Guest Blog: The Financial Implications of a Workplace Injury



Creating and constantly maintaining a safe workplace is a quiet cost of doing business in the United Kingdom.

At least business owners hope it remains that way: quiet. 

The alternative – an accident that results in injuries to workers, visitors or possibly even customers – can trigger a reaction that brings a business, and its owner, to their knees.

Expenses pile up quickly when owners have to pay for medical expenses to treat injuries, the inevitable increase in workers’ compensation premiums -- and sometimes attorneys and settlements, if there are liability issues.

There also can be time and money spent dealing with side issues like loss of productivity while the injured worker heals, morale issues among workers concerned for their safety and damage to the company’s reputation from the negative publicity that surrounds a workplace accident.

It is a pot full of problems that few people want to talk about, but one that every owner takes seriously, especially when considering the financial impact it could have on the business.

That is why Judith Hackitt, chair of the Health and Safety Executive (HSE), made safety performance in the workplace one of her primary objectives when she took office in 2007. Great Britain already had a glowing record for work safety among European nations, but the glow wasn’t bright enough for Hackitt.

She issued a challenge to business owners, employees and government agencies to team up in an effort to make the UK’s work environment the envy of not just Europe, but the rest of the industrialised world. It appears her message got through.

As the chart below demonstrates, owners, employees and government agencies are managing the issue of health and safety performance very well in the United Kingdom over the five-year period from 2007 to 2012. There has been a significant improvement in all the key areas of safety.




Percentage Change

Work-related deaths



-24.9 %

Seriously injured



-18.9 %

Workdays lost to injury

4.3 million

5.7 million

-24.5 %

Cost to economy



-33 %


As impressive as those numbers are, there is always room for improvement when it comes to workplace safety, and the HSE is pushing forward. The agency wants the government to be responsible for inspection, investigation and enforcement of health and safety rules, but expects employers and employees to play a part as well.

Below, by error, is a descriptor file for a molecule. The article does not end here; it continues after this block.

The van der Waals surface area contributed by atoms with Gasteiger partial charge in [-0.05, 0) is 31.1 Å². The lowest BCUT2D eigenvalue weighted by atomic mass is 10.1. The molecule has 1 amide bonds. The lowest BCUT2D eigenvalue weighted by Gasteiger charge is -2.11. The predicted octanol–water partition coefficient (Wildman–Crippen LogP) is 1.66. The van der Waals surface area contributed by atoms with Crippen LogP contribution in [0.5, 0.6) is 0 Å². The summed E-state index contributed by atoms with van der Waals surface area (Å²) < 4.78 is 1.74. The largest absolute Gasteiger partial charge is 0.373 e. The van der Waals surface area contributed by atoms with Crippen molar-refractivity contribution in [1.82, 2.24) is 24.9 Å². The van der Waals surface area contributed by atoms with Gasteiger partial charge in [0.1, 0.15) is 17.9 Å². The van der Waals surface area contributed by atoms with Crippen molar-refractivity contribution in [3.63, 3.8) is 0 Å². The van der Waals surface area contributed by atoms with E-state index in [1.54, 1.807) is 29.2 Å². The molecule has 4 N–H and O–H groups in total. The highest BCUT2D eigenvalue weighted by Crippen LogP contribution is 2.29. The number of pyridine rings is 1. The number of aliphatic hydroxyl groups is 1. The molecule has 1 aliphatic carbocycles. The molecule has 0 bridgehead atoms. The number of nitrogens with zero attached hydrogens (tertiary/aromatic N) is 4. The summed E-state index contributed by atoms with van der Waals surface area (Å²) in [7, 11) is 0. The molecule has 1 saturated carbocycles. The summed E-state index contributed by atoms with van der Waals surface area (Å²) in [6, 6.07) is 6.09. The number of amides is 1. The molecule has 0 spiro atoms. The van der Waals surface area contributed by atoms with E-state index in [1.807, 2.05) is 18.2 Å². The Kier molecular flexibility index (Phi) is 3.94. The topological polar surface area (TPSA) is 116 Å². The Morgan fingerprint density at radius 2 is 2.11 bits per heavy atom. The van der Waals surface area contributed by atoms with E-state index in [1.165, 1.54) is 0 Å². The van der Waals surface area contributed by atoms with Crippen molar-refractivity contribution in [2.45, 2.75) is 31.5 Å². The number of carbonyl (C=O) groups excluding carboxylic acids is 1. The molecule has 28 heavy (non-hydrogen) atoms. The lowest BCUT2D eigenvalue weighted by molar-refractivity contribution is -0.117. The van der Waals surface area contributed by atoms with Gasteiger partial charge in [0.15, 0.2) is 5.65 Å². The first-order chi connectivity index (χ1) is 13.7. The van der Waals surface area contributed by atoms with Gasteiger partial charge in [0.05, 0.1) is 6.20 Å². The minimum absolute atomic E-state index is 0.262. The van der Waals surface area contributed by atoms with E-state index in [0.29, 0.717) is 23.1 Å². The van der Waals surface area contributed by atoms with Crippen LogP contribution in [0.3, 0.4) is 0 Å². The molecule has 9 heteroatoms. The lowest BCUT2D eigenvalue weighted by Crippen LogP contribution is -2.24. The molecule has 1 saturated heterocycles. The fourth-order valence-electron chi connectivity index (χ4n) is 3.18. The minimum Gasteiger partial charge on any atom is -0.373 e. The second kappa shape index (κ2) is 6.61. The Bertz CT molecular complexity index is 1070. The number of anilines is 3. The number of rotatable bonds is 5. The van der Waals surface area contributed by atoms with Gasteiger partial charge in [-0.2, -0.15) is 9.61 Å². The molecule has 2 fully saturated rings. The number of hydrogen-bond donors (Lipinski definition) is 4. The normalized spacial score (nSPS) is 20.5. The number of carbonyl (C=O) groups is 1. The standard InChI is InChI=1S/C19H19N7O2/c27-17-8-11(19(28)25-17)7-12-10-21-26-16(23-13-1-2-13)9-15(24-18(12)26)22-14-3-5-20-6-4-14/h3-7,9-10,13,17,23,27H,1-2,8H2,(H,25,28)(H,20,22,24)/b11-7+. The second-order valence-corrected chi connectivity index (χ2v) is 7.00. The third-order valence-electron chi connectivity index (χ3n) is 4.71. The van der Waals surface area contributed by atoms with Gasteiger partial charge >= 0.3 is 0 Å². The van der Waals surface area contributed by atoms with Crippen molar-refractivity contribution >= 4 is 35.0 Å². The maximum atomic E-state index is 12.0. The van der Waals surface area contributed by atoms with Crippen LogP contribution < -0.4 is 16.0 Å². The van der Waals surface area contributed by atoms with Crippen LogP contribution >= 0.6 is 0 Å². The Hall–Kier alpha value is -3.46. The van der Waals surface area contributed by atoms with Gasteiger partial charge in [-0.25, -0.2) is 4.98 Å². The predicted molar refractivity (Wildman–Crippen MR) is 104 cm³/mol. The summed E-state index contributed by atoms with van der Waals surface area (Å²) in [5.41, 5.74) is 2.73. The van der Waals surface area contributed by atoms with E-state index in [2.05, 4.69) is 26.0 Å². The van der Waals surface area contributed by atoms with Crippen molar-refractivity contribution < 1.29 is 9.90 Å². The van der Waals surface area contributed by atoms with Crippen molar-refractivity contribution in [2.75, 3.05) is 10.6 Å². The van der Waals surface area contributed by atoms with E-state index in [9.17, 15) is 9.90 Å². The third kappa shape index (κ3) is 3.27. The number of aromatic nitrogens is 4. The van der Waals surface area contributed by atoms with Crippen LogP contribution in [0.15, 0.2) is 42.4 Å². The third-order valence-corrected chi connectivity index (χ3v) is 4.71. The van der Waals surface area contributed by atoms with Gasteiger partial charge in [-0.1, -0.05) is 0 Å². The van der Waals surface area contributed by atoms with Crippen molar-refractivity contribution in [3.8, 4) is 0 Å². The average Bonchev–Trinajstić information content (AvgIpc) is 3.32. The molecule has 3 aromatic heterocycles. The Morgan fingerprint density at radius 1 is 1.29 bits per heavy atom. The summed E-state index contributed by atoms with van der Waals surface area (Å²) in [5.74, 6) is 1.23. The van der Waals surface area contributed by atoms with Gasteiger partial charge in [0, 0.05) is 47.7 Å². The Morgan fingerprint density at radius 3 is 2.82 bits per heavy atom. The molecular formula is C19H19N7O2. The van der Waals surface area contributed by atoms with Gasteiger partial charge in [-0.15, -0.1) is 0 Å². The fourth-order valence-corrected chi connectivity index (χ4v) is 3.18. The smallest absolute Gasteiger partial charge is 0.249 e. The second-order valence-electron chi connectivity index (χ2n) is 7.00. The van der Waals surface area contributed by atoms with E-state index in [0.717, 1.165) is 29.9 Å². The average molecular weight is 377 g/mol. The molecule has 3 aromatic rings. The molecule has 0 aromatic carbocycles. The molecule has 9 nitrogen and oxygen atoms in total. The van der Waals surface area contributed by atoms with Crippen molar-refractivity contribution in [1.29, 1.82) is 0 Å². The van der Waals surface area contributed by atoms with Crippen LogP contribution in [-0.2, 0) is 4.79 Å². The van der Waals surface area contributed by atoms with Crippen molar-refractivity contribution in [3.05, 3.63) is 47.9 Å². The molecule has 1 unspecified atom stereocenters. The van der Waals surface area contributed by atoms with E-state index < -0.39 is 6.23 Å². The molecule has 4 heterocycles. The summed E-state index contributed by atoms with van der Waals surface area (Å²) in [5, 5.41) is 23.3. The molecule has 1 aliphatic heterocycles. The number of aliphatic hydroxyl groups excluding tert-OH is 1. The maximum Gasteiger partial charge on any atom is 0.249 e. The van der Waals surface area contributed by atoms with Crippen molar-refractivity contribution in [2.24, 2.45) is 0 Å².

Among the recommendations to improve safety in the workplace are:

  • Create a risk profile that identifies the work areas that are most at risk and ways to make them safer.
  • Find new ways to tackle old problems that may have existed for so long that they are taken for granted.
  • If new technologies have been introduced into the workplace, understand the risks they bring and have appropriate methods ready to deal with them.
  • Invite the local Environment Health Officers to play an active role inspecting the workplace and offering suggestions to remove elements of risk.
  • Encourage workers to report safety violations. Create an environment where employees feel comfortable discussing safety issues without fear of retribution.

Accidents still happen, and every business owner must consider how he or she will handle the situation if an accident victim decides to sue and wins a judgment against the company.

More than £7 billion was awarded to accident victims in 2011-2012. The costs include obvious things like the loss of income, health and rehabilitation, and the subjective monetary value given for pain, grief and suffering.

Awards could be substantial and are likely to result in a structured settlement or annuity. The annuity normally is set up to make monthly payments at a fixed rate to the victim, but there could be some conditions that business owners should take into account.

Annual increases for inflation and medical care costs, which often rise faster than inflation, may be part of the annuity terms. Another condition to consider is whether the annuity is for life, which can be a factor if the victim is young.

The secret to quietly running a safe business is to not accept injuries as part of running a business. Most injuries are preventable, if the right policies and conditions are put into place. Let your product be what makes people talk about your company, not anything else.

Bill Fay is a writer for He has 30 years of experience working in newspapers, radio and television, mostly dealing with college and professional sports.

Comments (3)

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